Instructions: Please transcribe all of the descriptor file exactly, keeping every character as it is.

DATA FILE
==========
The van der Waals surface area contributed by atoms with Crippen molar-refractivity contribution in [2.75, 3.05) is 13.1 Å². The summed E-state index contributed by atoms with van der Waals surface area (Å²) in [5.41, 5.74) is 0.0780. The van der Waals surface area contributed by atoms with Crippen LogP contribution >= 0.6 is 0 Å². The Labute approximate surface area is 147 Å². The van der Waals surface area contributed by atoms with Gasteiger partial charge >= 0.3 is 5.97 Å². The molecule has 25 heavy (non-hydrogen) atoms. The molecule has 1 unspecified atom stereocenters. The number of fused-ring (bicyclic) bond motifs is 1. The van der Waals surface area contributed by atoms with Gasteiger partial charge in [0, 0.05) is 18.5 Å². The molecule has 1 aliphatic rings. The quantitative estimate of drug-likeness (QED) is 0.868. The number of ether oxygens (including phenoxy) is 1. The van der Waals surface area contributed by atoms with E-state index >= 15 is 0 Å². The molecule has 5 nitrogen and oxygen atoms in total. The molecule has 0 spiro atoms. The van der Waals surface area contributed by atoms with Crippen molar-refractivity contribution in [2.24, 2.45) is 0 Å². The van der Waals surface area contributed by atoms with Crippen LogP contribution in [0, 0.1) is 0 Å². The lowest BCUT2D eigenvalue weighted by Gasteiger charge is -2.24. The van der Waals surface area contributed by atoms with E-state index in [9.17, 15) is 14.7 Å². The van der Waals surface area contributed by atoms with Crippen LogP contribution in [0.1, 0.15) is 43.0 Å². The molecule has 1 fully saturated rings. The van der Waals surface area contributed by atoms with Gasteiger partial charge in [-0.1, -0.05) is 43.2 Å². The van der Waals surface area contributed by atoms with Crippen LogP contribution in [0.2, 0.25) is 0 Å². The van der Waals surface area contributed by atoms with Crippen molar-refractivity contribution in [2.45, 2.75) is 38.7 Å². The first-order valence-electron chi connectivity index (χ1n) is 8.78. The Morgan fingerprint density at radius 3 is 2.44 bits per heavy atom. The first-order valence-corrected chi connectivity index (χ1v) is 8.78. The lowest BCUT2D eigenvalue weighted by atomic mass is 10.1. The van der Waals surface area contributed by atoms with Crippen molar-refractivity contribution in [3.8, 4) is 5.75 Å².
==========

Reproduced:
The van der Waals surface area contributed by atoms with Crippen molar-refractivity contribution in [2.75, 3.05) is 13.1 Å². The summed E-state index contributed by atoms with van der Waals surface area (Å²) in [5.41, 5.74) is 0.0780. The van der Waals surface area contributed by atoms with Crippen LogP contribution >= 0.6 is 0 Å². The Labute approximate surface area is 147 Å². The van der Waals surface area contributed by atoms with Gasteiger partial charge >= 0.3 is 5.97 Å². The molecule has 25 heavy (non-hydrogen) atoms. The molecule has 1 unspecified atom stereocenters. The number of fused-ring (bicyclic) bond motifs is 1. The van der Waals surface area contributed by atoms with Gasteiger partial charge in [0, 0.05) is 18.5 Å². The molecule has 1 aliphatic rings. The quantitative estimate of drug-likeness (QED) is 0.868. The number of ether oxygens (including phenoxy) is 1. The van der Waals surface area contributed by atoms with E-state index >= 15 is 0 Å². The molecule has 5 nitrogen and oxygen atoms in total. The molecule has 0 spiro atoms. The van der Waals surface area contributed by atoms with Crippen molar-refractivity contribution in [2.24, 2.45) is 0 Å². The van der Waals surface area contributed by atoms with Crippen LogP contribution in [0, 0.1) is 0 Å². The lowest BCUT2D eigenvalue weighted by Gasteiger charge is -2.24. The van der Waals surface area contributed by atoms with E-state index in [9.17, 15) is 14.7 Å². The van der Waals surface area contributed by atoms with Crippen LogP contribution in [0.1, 0.15) is 43.0 Å². The molecule has 1 fully saturated rings. The van der Waals surface area contributed by atoms with Gasteiger partial charge in [-0.1, -0.05) is 43.2 Å². The van der Waals surface area contributed by atoms with Crippen LogP contribution in [0.2, 0.25) is 0 Å². The van der Waals surface area contributed by atoms with Crippen molar-refractivity contribution in [2.45, 2.75) is 38.7 Å². The first-order valence-electron chi connectivity index (χ1n) is 8.78. The Morgan fingerprint density at radius 3 is 2.44 bits per heavy atom. The first-order valence-corrected chi connectivity index (χ1v) is 8.78. The lowest BCUT2D eigenvalue weighted by atomic mass is 10.1. The van der Waals surface area contributed by atoms with Crippen molar-refractivity contribution in [3.8, 4) is 5.75 Å².